Officials Square Off on Role of Gas in Regional Security

Israel’s national security chief says energy deals will ensure regional stability, but a predecessor has his doubts.

Olivier Fitoussi

Officials and experts squared off Wednesday on issues of regional and energy security as the Knesset Economic Affairs Committee held another day of hearings on the government’s deal with the partners in Israel’s offshore natural-gas fields.

National Security Adviser Yossi Cohen said it was critical that Israel develop the Leviathan field and export gas to friendly states like Egypt and Jordan and warned of the danger of Iranian gas flooding the regional market.

Cohen denied that the discovery of the giant Zohr field in Egypt in August, whose reserves are enough to supply the country’s domestic needs, had changed the security picture and rendered Israeli gas exports to Egypt irrelevant.

“I haven’t found any big change between the opinion we wrote on foreign affairs-security considerations in the gas framework before the big Egyptian discovery and after,” he told lawmakers. “We see advancing relations between Israel, Egypt, Jordan and Turkey as a critically important and urgent matter.”

Off Haifa coast, oil rig at enormous Leviathan natural gas field.
Albatross

The hearings are being held before Prime Minister Benjamin Netanyahu, who is also economy minister, signs a waiver overriding antitrust objections to the framework. As economy minister, he has the authority to do so, providing he can show that national security considerations outweigh antitrust issues.

The hearings come amid a bitter debate about this trade-off. The deal’s proponents say the giant Leviathan field must be developed to guarantee Israel a second source of natural gas and to produce enough to export.

The partners in Leviathan and Tamar have reached preliminary agreements to sell gas to Egyptian users and to two foreign companies operating liquefied natural gas plants in Egypt, that would reexport the LNG to Europe. But development of Leviathan has been suspended until the deal is approved. Tamar is already on line.

But Uzi Arad, who was the head of Israel’s National Security Council between 2009 and 2011 and now teaches at the Interdisciplinary Center in Herzliya, expressed reservations about the security issue.

“The factors in ensuring stability in Egypt are for Military Intelligence to assess — you can ask them about the effect on Egyptian stability if Israeli gas is supplied to their LNG plants and exported to Europe from there,” Arad said.

The possibility of laying a second pipeline from the Tamar field in order to guarantee an uninterrupted supply of its natural gas in the event of technical or other problems is an additional security consideration, as is development of Leviathan.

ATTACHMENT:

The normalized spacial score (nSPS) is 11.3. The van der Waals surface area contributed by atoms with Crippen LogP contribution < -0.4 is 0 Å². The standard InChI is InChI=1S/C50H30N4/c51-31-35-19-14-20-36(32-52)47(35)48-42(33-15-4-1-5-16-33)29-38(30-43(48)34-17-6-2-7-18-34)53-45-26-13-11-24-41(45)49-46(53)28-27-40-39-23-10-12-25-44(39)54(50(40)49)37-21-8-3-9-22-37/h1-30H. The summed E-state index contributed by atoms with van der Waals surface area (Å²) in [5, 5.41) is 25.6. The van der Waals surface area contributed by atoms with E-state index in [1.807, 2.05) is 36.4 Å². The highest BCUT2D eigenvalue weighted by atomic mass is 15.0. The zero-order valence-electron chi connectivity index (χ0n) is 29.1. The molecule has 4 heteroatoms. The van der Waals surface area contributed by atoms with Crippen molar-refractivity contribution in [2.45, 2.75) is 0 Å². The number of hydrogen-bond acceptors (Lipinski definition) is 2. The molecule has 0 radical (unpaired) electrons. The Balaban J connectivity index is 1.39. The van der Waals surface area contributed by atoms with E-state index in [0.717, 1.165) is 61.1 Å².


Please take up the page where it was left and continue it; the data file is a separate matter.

Environmental Protection Minister Avi Gabai said he supported exporting gas from Tamar but only on condition that a second pipeline linking the offshore field to Israel’s coast were laid and the partners meet the deadlines for developing Leviathan.

Gabai’s appearance before the committee was controversial. Attorney General Yehuda Weinstein had barred him from speaking out against the gas deal due to conflict-of-interest issues. Gabai criticized many of the framework terms.

“The information I have belongs to the public so I refused to accede to requests not to appear,” he told lawmakers.

“Fortunately, the attorney general also thought I had to appear but added exacting rules on what is permitted and what is not. ... These are anti-democratic rules that have to be changed.”

As to the framework itself — which spells out ownership stakes and pricing issues – Gabbai said he believed true competition is impossible and preferred imposing price controls in the domestic market and giving the companies a free hand in pricing gas exports.

“I don’t think there can be effective competition, so I don’t think [the issue] is important,” he said. “I think increasing [infrastructure] and supply security is critical. I think we need to create a mechanism to incentivize the development of Leviathan. I think we need to export, if in limited amounts.”

Gabbai’s remarks echoed those of Bank of Israel Governor Karnit Flug, who attend the hearings on Tuesday.

“A prolonged breakdown in one of the systems responsible for the flow of natural gas from the Tamar site to the delivery system in Israel would present the economy with a serious problem,” Flug said, warning that plans for a second pipeline by 2020 when Leviathan goes on line created a dangerous window of exposure.